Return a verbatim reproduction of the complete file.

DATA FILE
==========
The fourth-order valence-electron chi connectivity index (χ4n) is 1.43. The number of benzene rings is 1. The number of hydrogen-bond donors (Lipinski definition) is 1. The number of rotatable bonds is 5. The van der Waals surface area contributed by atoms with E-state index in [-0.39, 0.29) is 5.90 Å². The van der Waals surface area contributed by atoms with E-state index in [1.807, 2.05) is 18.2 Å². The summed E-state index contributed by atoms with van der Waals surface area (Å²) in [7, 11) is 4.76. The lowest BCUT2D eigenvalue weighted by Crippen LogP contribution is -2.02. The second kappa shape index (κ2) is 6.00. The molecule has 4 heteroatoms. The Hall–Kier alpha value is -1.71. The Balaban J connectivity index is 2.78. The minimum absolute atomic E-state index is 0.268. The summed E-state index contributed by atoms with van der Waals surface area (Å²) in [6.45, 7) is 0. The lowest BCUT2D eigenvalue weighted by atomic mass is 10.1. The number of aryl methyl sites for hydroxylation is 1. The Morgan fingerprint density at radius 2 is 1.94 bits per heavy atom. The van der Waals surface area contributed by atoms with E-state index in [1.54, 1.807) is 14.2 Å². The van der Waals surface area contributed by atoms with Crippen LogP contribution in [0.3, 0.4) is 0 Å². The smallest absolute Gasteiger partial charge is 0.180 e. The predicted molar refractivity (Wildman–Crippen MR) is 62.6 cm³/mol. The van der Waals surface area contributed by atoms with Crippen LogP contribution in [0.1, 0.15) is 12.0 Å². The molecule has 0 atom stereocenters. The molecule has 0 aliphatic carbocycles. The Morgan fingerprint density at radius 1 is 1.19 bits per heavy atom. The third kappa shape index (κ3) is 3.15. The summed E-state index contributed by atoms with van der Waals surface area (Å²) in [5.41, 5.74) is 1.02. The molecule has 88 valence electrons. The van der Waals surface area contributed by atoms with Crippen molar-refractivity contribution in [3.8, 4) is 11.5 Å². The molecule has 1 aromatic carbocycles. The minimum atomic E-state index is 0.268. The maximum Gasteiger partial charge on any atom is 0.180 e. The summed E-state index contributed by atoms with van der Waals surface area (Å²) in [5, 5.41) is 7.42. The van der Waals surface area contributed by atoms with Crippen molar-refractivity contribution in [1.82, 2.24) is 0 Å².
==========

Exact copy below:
The fourth-order valence-electron chi connectivity index (χ4n) is 1.43. The number of benzene rings is 1. The number of hydrogen-bond donors (Lipinski definition) is 1. The number of rotatable bonds is 5. The van der Waals surface area contributed by atoms with E-state index in [-0.39, 0.29) is 5.90 Å². The van der Waals surface area contributed by atoms with E-state index in [1.807, 2.05) is 18.2 Å². The summed E-state index contributed by atoms with van der Waals surface area (Å²) in [7, 11) is 4.76. The lowest BCUT2D eigenvalue weighted by Crippen LogP contribution is -2.02. The second kappa shape index (κ2) is 6.00. The molecule has 4 heteroatoms. The Hall–Kier alpha value is -1.71. The Balaban J connectivity index is 2.78. The minimum absolute atomic E-state index is 0.268. The summed E-state index contributed by atoms with van der Waals surface area (Å²) in [6.45, 7) is 0. The lowest BCUT2D eigenvalue weighted by atomic mass is 10.1. The number of aryl methyl sites for hydroxylation is 1. The Morgan fingerprint density at radius 2 is 1.94 bits per heavy atom. The van der Waals surface area contributed by atoms with E-state index in [1.54, 1.807) is 14.2 Å². The van der Waals surface area contributed by atoms with Crippen LogP contribution in [0.3, 0.4) is 0 Å². The smallest absolute Gasteiger partial charge is 0.180 e. The predicted molar refractivity (Wildman–Crippen MR) is 62.6 cm³/mol. The van der Waals surface area contributed by atoms with Crippen LogP contribution in [0.1, 0.15) is 12.0 Å². The molecule has 0 atom stereocenters. The molecule has 0 aliphatic carbocycles. The Morgan fingerprint density at radius 1 is 1.19 bits per heavy atom. The third kappa shape index (κ3) is 3.15. The summed E-state index contributed by atoms with van der Waals surface area (Å²) in [5.41, 5.74) is 1.02. The molecule has 88 valence electrons. The van der Waals surface area contributed by atoms with Crippen molar-refractivity contribution in [3.8, 4) is 11.5 Å². The molecule has 1 aromatic carbocycles. The minimum atomic E-state index is 0.268. The maximum Gasteiger partial charge on any atom is 0.180 e. The summed E-state index contributed by atoms with van der Waals surface area (Å²) in [5, 5.41) is 7.42. The van der Waals surface area contributed by atoms with Crippen molar-refractivity contribution in [1.82, 2.24) is 0 Å².